Master of Arts (MA)
Semester of Degree Completion
Ronan S. Bernas
This study examined how the following factors found in the American college experience predicted college students' acceptance of myths concerning rape: students' gender, personal knowledge of a rape survivor, attitude toward alcohol consumption, actual alcohol consumption, and fraternity/sorority (Greek) membership. Eighty-eight male and 239 female college students completed a demographic survey, the Illinois Rape Myth Acceptance Scale (Payne, 1993), and the Alcohol Expectancy Questionnaire (Brown, Christ, and Goldman, 1987). Results indicate that the college students' actual alcohol consumption rate was not predictive of rape myth acceptance. However, all other factors examined in the study interacted in predicting rape myth acceptance. Gender, attitude toward alcohol consumption, and Greek membership interacted in explaining overall rape myth acceptance. Specifically, male and female Greek members with negative attitudes toward alcohol consumption did not differ in the extent to which they believed rape myths. However, when their alcohol attitudes were positive, male Greek members believed in rape myths more than female Greek members. A different pattern appeared among non-Greek members. Specifically, male non-Greeks believed in rape myths more than female non-Greeks, regardless of alcohol consumption attitude. The second prominent interaction pattern emerged from the following two factors when predicting overall rape myth acceptance: gender and personal knowledge of a rape survivor. For male participants, knowing a rape survivor personally made them less likely to believe in rape myths than males without such knowledge. On the other hand, personal knowledge of a rape survivor did not have an influence on female participants' beliefs. Implications of these complex interactions on specific areas of rape myth acceptance, as well as on efforts to reduce sexual violence against women, were discussed.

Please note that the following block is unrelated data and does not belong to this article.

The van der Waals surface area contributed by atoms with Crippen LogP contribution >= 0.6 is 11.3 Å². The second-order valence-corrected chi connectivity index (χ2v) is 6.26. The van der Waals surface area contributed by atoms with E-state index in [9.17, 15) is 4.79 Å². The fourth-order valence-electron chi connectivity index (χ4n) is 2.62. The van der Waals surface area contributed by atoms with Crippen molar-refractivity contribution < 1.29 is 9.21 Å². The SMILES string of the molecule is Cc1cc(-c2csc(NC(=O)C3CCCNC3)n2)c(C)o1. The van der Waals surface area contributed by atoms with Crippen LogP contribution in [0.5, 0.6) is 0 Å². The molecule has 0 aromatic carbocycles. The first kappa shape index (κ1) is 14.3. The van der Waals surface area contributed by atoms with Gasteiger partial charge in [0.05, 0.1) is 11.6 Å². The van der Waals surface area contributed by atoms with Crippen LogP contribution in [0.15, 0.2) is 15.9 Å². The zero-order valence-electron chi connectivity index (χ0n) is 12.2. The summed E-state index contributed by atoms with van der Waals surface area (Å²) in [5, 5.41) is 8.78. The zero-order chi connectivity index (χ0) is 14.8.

Hegeman, Kurt E., "Predicting Rape Myth Acceptance in College" (1998). Masters Theses. 1747.